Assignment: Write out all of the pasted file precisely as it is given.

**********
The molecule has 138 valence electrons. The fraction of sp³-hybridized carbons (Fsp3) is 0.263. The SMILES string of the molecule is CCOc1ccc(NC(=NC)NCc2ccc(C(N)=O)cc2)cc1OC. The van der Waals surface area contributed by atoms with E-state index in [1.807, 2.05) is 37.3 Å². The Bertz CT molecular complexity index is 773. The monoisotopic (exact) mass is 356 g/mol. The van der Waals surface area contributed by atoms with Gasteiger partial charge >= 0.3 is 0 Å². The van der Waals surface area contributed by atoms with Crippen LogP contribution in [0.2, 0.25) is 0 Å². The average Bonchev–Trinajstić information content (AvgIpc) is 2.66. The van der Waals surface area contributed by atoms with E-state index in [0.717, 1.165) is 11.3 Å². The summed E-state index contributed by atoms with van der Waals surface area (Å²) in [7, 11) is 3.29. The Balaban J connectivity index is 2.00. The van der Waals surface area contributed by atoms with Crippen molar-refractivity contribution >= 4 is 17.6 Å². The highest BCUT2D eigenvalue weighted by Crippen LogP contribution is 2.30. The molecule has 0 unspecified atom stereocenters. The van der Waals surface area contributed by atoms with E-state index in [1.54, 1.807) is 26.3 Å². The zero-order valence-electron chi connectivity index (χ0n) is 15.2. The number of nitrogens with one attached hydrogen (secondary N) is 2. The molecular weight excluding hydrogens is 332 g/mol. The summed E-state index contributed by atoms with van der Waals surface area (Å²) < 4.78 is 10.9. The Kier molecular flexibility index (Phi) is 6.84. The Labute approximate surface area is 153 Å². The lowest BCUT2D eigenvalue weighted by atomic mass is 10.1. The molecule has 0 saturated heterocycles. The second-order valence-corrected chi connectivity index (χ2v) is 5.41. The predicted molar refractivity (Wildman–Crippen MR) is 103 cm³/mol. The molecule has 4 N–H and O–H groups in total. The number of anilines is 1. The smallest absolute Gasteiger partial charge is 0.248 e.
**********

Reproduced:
The molecule has 138 valence electrons. The fraction of sp³-hybridized carbons (Fsp3) is 0.263. The SMILES string of the molecule is CCOc1ccc(NC(=NC)NCc2ccc(C(N)=O)cc2)cc1OC. The van der Waals surface area contributed by atoms with E-state index in [1.807, 2.05) is 37.3 Å². The Bertz CT molecular complexity index is 773. The monoisotopic (exact) mass is 356 g/mol. The van der Waals surface area contributed by atoms with Gasteiger partial charge >= 0.3 is 0 Å². The van der Waals surface area contributed by atoms with Crippen LogP contribution in [0.2, 0.25) is 0 Å². The average Bonchev–Trinajstić information content (AvgIpc) is 2.66. The van der Waals surface area contributed by atoms with E-state index in [0.717, 1.165) is 11.3 Å². The summed E-state index contributed by atoms with van der Waals surface area (Å²) in [7, 11) is 3.29. The Balaban J connectivity index is 2.00. The van der Waals surface area contributed by atoms with Crippen molar-refractivity contribution >= 4 is 17.6 Å². The highest BCUT2D eigenvalue weighted by Crippen LogP contribution is 2.30. The molecule has 0 unspecified atom stereocenters. The van der Waals surface area contributed by atoms with E-state index in [1.54, 1.807) is 26.3 Å². The zero-order valence-electron chi connectivity index (χ0n) is 15.2. The number of nitrogens with one attached hydrogen (secondary N) is 2. The molecular weight excluding hydrogens is 332 g/mol. The summed E-state index contributed by atoms with van der Waals surface area (Å²) < 4.78 is 10.9. The Kier molecular flexibility index (Phi) is 6.84. The Labute approximate surface area is 153 Å². The lowest BCUT2D eigenvalue weighted by atomic mass is 10.1. The molecule has 0 saturated heterocycles. The second-order valence-corrected chi connectivity index (χ2v) is 5.41. The predicted molar refractivity (Wildman–Crippen MR) is 103 cm³/mol. The molecule has 4 N–H and O–H groups in total. The number of anilines is 1. The smallest absolute Gasteiger partial charge is 0.248 e.